Korea: Plastic Surgery Capital of the World
When we first moved to Korea and were living in Gangnam (yes, as in “Gangnam Style”), we couldn’t help but notice all of the advertisements for plastic surgery. Everywhere. Billboards with before and after photos. Brightly lit clinics. Posters peppering subway stations and subway cars. I even saw a poster with grotesque Disney princesses (what they would look like without surgery)! Every other commercial on the little television monitors (that are found on platforms and inside subway cars) was for liposuction (the other half of the commercials were for Kakao – Korea’s chat app – games).
One commercial in particular (a cute piece of “fat” that clings to a very thin girl) stood out then, and stands out now. In the commercial, this “fat” refuses to leave the girl’s arm/leg/thigh, even though the girl exercises, almost to the point of exhaustion. Finally, the girl goes into 365MC Clinic, and has the “fat” sucked away. She’s much happier afterwards.
In the summer of 2013 (pre-baby), Alex and I watched the ad in confusion. The “fat blob” was kind of cute. The girl was already thin. Why didn’t 365MC cast a girl who might actually want liposuction? Now, watching the same ad (post-baby), we feel sad. The “fat blob” looks like a cute baby. And actually, it bears quite a resemblance to Baby M. (Yes, we know, babies are meant to be fat. Baby M isn’t that fat, etc. etc. etc. But, that’s not the point.) The point is: 1). Korea (Asia for that matter) makes everything cute, even fat blobs. 2). Plastic surgery is widely accepted (I read that one in five Korean women have undergone some type of surgery, usually double eyelid surgery – blepharoplasty… it’s a very popular graduation present from parents to their daughters! 3). Ads for plastic surgery are ubiquitous, especially in “posh” areas like Gangnam. 4). After becoming parents, Alex and I have changed. We seem to be “baby crazy” – even for cartoon fat blobs that resemble babies!
Walking around the trendy neighborhoods of Gangnam, Apgujeong, and Sinsa, you’ll see streets lined with plastic surgery clinics. Most of the lobbies have floor to ceiling windows, and you can watch as people walk in (for surgery and consultations), and walk out (with faces bandaged). Surgery does not seem to be a big deal: it’s widely accepted and no one (except tourists and foreigners living in Seoul!) bats an eye (whether it has gone under the knife or not!). I’ve seen girls shopping in stores and eating in restaurants, bandages and all! Once, I was washing my hands in a mall restroom and saw (in the mirror’s reflection) a girl with what looked like pretty, brown freckles. I was surprised by her freckles (most Asian people don’t have freckles). As we walked out together, I saw what the freckles actually were — dotted lines, from a brown marker, outlining what she was going to have done to her face!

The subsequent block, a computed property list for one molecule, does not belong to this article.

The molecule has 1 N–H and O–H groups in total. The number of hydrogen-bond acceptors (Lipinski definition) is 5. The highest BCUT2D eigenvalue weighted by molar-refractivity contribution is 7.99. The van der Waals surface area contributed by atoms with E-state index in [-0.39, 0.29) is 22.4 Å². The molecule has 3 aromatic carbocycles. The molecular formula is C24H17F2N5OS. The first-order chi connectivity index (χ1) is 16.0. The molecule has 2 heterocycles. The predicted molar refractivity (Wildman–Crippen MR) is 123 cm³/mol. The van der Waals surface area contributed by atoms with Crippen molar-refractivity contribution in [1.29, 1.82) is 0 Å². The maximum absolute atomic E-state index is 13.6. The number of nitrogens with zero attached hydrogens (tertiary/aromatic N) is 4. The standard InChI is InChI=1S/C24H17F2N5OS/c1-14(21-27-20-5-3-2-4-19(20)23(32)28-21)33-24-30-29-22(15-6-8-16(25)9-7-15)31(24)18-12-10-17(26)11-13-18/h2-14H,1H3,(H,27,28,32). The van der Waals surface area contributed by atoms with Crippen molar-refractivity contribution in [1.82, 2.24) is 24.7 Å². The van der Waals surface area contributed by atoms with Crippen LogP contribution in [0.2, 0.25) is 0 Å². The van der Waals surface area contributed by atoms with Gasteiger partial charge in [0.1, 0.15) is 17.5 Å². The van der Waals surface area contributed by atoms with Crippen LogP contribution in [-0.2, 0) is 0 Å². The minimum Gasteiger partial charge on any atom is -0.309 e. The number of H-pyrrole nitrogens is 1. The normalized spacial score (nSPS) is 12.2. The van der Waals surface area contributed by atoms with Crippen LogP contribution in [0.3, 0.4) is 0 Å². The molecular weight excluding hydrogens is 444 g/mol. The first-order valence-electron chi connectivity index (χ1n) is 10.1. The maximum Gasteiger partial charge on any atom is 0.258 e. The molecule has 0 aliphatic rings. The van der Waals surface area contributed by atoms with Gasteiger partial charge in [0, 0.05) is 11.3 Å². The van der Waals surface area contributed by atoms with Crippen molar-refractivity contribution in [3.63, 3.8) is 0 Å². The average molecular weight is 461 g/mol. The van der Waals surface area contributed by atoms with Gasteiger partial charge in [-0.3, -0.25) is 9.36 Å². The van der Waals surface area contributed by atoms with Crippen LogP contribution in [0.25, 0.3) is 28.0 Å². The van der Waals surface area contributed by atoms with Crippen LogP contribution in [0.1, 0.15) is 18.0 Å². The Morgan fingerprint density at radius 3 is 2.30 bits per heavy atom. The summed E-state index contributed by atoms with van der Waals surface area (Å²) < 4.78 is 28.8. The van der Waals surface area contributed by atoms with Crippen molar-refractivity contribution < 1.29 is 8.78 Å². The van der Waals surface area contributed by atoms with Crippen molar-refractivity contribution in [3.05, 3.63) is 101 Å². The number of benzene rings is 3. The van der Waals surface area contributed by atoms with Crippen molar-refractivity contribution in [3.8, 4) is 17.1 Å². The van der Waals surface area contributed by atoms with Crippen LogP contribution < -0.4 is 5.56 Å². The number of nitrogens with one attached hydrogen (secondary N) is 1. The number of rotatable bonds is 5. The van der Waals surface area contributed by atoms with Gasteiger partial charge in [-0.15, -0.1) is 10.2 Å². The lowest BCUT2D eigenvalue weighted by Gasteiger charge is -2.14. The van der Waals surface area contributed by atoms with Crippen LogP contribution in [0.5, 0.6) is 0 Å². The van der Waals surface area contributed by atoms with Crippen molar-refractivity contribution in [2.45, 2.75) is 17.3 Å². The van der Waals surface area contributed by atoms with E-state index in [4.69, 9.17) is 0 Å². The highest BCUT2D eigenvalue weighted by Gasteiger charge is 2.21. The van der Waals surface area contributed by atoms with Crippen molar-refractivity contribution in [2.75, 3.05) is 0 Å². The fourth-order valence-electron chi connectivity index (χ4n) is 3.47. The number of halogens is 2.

And, while on the topic of double eyelid surgery, beauty shops sell stickers for people who want the look of a double eyelid, but without the permanency and pain (you can apply to your single lid, creating a crease). I played a joke on Alex and applied one to each eye, right before he came home from a week long business trip. Apparently, my double eyelids looked pretty convincing, because he freaked out. “What? They were having a sale. Buy one get one free!” I quipped. He did not find it amusing!
Anyway, check out this ad featuring the fat blob (this is one of many): Fat Blob Baby. Isn’t it cute?!
Check out 365MC’s Facebook page: https://www.facebook.com/365mc.clinic